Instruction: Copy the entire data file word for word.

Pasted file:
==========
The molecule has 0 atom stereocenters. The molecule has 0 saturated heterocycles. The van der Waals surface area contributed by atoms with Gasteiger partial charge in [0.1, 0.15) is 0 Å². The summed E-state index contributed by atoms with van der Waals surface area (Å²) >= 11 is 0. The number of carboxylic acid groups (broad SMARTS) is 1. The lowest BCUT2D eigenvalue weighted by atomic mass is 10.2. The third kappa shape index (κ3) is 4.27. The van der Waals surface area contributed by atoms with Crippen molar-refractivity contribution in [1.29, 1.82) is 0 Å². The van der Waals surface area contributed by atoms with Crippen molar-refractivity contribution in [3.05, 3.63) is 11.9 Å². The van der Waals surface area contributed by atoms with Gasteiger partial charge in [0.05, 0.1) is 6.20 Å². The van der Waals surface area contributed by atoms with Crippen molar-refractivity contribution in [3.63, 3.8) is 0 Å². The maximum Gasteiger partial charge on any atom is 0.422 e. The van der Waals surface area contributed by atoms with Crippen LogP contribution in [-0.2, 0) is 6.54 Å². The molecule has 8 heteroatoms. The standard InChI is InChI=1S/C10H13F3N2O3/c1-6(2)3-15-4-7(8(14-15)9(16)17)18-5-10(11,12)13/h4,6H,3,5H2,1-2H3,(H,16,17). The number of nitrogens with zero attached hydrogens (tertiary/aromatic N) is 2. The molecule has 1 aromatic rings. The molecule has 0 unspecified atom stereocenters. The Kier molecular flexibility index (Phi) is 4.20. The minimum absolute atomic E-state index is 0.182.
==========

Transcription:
The molecule has 0 atom stereocenters. The molecule has 0 saturated heterocycles. The van der Waals surface area contributed by atoms with Gasteiger partial charge in [0.1, 0.15) is 0 Å². The summed E-state index contributed by atoms with van der Waals surface area (Å²) >= 11 is 0. The number of carboxylic acid groups (broad SMARTS) is 1. The lowest BCUT2D eigenvalue weighted by atomic mass is 10.2. The third kappa shape index (κ3) is 4.27. The van der Waals surface area contributed by atoms with Crippen molar-refractivity contribution in [1.29, 1.82) is 0 Å². The van der Waals surface area contributed by atoms with Crippen molar-refractivity contribution in [3.05, 3.63) is 11.9 Å². The van der Waals surface area contributed by atoms with Gasteiger partial charge in [0.05, 0.1) is 6.20 Å². The van der Waals surface area contributed by atoms with Crippen molar-refractivity contribution in [3.63, 3.8) is 0 Å². The maximum Gasteiger partial charge on any atom is 0.422 e. The van der Waals surface area contributed by atoms with Crippen LogP contribution in [-0.2, 0) is 6.54 Å². The molecule has 8 heteroatoms. The standard InChI is InChI=1S/C10H13F3N2O3/c1-6(2)3-15-4-7(8(14-15)9(16)17)18-5-10(11,12)13/h4,6H,3,5H2,1-2H3,(H,16,17). The number of nitrogens with zero attached hydrogens (tertiary/aromatic N) is 2. The molecule has 1 aromatic rings. The molecule has 0 unspecified atom stereocenters. The Kier molecular flexibility index (Phi) is 4.20. The minimum absolute atomic E-state index is 0.182.